If you recently suffered from an incomplete spinal cord injury and have had trouble walking since, then you should learn all about locomotor training and its benefits.
Like many other spinal rehab therapy types, locomotor training helps people who have suffered from spine injuries regain the body functions they have struggled to perform since their injuries occurred. However, locomotor training is used solely to help those who struggle to walk after their spine injuries learn to walk properly again.
Read on to learn more about locomotor training after a spine injury, including locomotor training phases, who is a good candidate for this spinal rehab type, and more.
Locomotor Training Phases
Locomotor training is often provided with a three-phase program, although some spinal rehab experts do administer this therapy in other ways.
The first phase of a three-phase locomotor training program is called step training. During step training, a person's bodyweight is supported by a harness as they learn to take steps on a treadmill. A spinal rehab expert may first move the patients' legs for them, if necessary, and then gradually reduce their help as the patient's motor skills improve to the point where they can make the walking motion with their legs on their own.
The second phase of a locomotor training program is often overground walking. During overground walking, the weight-supporting harness is removed and a patient learns to walk without this support on a treadmill or on the ground in a spinal therapy office.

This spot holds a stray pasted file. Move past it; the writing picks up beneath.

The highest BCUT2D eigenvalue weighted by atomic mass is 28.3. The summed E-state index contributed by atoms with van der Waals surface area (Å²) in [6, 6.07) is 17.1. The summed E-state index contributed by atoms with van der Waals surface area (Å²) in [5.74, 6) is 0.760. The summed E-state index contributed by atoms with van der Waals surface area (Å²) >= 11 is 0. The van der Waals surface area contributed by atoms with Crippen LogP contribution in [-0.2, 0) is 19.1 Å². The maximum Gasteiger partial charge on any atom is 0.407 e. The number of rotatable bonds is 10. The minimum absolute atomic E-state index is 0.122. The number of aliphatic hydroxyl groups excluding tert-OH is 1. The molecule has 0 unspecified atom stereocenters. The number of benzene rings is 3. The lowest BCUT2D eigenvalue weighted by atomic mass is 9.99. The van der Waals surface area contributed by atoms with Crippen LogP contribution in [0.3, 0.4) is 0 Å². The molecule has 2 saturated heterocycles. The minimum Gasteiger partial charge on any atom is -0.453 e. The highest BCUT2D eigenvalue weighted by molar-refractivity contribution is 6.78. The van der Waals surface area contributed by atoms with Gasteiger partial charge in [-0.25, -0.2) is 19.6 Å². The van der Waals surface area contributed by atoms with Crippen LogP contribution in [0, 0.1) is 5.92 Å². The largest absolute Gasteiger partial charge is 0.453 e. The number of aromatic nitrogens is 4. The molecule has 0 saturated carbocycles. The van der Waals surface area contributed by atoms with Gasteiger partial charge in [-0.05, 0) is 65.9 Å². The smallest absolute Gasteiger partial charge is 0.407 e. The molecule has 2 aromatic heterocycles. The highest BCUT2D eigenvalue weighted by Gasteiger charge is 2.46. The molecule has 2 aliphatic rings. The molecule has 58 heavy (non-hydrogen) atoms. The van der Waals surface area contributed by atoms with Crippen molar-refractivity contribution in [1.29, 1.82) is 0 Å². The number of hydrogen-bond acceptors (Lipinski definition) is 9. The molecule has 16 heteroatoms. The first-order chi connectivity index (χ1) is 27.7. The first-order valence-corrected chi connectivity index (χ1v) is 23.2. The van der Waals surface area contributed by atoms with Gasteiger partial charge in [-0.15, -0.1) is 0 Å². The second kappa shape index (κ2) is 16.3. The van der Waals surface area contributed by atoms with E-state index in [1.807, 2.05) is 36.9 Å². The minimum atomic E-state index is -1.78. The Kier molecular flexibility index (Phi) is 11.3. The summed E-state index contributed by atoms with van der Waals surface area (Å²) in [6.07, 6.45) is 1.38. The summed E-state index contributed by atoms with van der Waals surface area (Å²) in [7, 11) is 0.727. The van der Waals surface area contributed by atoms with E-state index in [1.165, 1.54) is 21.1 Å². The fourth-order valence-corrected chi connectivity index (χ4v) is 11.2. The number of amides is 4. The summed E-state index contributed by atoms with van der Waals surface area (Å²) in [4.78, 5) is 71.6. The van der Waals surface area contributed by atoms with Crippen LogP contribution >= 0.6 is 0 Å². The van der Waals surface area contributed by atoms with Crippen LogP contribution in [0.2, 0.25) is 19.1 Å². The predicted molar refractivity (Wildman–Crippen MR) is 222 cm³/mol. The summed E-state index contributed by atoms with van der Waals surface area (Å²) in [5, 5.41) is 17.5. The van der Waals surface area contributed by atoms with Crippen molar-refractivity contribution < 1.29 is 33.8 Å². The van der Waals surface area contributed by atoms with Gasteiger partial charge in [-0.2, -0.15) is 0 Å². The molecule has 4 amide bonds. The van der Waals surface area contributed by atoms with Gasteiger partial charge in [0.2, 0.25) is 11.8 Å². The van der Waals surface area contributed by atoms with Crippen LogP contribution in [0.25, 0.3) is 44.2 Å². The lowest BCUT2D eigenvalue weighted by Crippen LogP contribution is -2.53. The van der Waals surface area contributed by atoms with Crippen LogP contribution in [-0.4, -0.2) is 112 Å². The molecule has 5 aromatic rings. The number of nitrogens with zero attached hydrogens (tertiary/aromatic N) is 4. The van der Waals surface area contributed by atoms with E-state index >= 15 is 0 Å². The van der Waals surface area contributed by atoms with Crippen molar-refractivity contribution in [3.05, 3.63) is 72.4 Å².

During the final phase of this locomotor training process, community ambulation training, the spinal rehab expert takes locomotor training out of the healthcare office setting and helps the patient learn to ambulate while in the midst of obstacles they face inside and outside of their homes, such as doorways and stairs.
Who is a Good Candidate for Locomotor Training?
Locomotor training can benefit anyone who struggles to walk after the development of a spinal cord injury. Even when a spinal cord injury sufferer can walk on their own after the injury, this spinal rehab type can help increase walking speed, improve gait, improve walking endurance, and more.
While middle-aged and older adults do often respond well to this therapy type, children tend to have the best locomotor training outcomes, because their nervous systems are young and still developing.
Since many sessions of locomotor training are often needed for a spinal cord injury sufferer to regain or improve their walking abilities, good candidates for this training type must also be ready to make the commitment to a program that does not deliver instant results, yet can greatly improve walking ability over time.
If you recently developed a spinal cord injury and now struggle to walk, then ask your spinal rehab specialist if locomotor training is right for you.
Ask your doctor for more information about spinal rehab.